"For example, a victim repeating the complaint to those responsible for treating him or her may become inconsistent ... The defence is entitled to know about such inconsistencies. This may result in an acquittal, and that can leave children feeling no one believed them, which has its own traumatic consequences." Overall, Lord Justice Judge believes that: "The law has been changed repeatedly over the last 10 years. What we need to do now is to ensure that these changes have not increased the risk of an improper conviction"

Free copies of the 45-minute video are being distributed to Crown Court centres, CPS branch offices and police training officers. It can also be bought for pounds 11.30 plus p&p from the NSPCC Publications Dept, 42 Curtain Road, London EC2A 3NH.

`Solicitors can make big mistakes with children'

Some solicitors feel that because they have children, they will have no difficulties working with youngsters as clients. But Barbara Mitchels, a Children's Panel solicitor, says: "It is very difficult for most solicitors to admit their own vulnerability, admit their own prejudices and put down their mask of professionalism.

"Solicitors can make great mistakes encouraging children to talk about very difficult things and then walking away at the end of the hour leaving the child, parents or foster carers to mop up a real emotional mess. I consider that to be further abuse."

The representation of children in both public and private law proceedings is becoming increasingly important, with 120,000 applications made on behalf of youngsters every year.

The cultural and philosophical change set in motion by the Children Act 1989 is being reinforced by the Family Law Act 1996, which allows for children to be separately represented in private law proceedings.

The College of Law's Legal Network Television, which provides a video training service for lawyers, has just completed its 401st programme, Children as Clients. It uses interviews with solicitors to examine communication techniques, the respective roles of lawyers and guardians ad litem and issues that can arise over confidentiality.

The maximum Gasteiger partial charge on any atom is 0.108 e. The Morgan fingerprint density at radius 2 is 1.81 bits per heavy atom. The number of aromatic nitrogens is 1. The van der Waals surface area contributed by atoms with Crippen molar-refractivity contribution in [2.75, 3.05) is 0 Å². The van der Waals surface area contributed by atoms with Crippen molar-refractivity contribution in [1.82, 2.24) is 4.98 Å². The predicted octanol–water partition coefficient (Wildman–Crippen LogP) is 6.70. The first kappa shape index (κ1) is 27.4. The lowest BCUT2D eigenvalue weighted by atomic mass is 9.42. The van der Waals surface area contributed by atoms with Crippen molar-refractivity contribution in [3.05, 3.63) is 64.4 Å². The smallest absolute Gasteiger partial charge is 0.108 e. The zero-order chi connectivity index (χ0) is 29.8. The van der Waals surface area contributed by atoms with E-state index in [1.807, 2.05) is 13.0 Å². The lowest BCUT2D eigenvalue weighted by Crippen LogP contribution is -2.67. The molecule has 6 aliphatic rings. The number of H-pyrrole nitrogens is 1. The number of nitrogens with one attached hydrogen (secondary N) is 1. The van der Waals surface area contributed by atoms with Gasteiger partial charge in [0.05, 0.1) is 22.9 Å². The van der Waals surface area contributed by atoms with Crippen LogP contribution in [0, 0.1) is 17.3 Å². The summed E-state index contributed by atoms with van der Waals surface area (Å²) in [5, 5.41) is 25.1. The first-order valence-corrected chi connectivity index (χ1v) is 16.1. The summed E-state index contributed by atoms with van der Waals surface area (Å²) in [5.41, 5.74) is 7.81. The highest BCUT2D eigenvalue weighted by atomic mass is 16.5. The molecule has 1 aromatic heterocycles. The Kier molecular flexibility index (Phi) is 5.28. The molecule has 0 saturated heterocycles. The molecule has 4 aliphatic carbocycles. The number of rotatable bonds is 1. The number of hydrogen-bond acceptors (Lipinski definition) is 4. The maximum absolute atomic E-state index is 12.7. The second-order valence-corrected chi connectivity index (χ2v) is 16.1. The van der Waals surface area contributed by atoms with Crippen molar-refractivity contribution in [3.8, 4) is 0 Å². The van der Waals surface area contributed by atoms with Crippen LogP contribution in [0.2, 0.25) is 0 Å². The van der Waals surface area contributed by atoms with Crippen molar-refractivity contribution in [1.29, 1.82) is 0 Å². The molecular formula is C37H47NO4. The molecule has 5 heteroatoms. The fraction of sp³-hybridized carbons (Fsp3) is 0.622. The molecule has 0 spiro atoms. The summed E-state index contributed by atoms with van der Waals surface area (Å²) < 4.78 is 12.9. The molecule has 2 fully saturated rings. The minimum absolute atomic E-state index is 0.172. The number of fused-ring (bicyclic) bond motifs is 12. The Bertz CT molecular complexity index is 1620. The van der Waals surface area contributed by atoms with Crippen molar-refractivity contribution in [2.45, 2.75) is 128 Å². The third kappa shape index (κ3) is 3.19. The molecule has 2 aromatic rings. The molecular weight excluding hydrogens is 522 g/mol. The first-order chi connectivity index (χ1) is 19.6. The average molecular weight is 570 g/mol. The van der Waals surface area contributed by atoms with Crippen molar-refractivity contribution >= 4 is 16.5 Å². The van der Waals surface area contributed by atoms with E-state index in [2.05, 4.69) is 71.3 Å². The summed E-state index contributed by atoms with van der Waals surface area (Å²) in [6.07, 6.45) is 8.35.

Guardians ad litem, for example, cannot keep things a child tells them confidential because their duty is to the court. However a solicitor can only breach a child's confidence in extreme circumstances.

Simonetta Agnello Hornby, of Hornby Ackroyd Levy, remembers "sleepless nights" over one 15-year-old client who told her she had witnessed a murder but refused to let her discuss it with the guardian.

Mrs Hornby says: "I always tell child clients I am the only professional they can sack. I try to let them know I have to do what they ask me to do as clients."

Pat Munro, of Wilford Munro, is concerned about the long-term commitment to ensuring children have a voice in court. "I was very disappointed to see that Lord Irvine [the Shadow Lord Chancellor] stated in the House of Lords before Christmas that he doubted the need for children to be represented by both a guardian ad litem and a lawyer in public law proceedings

Children as Clients, Legal Network Television, 2 Bream's Buildings, Chancery Lane, London EC4A 1DP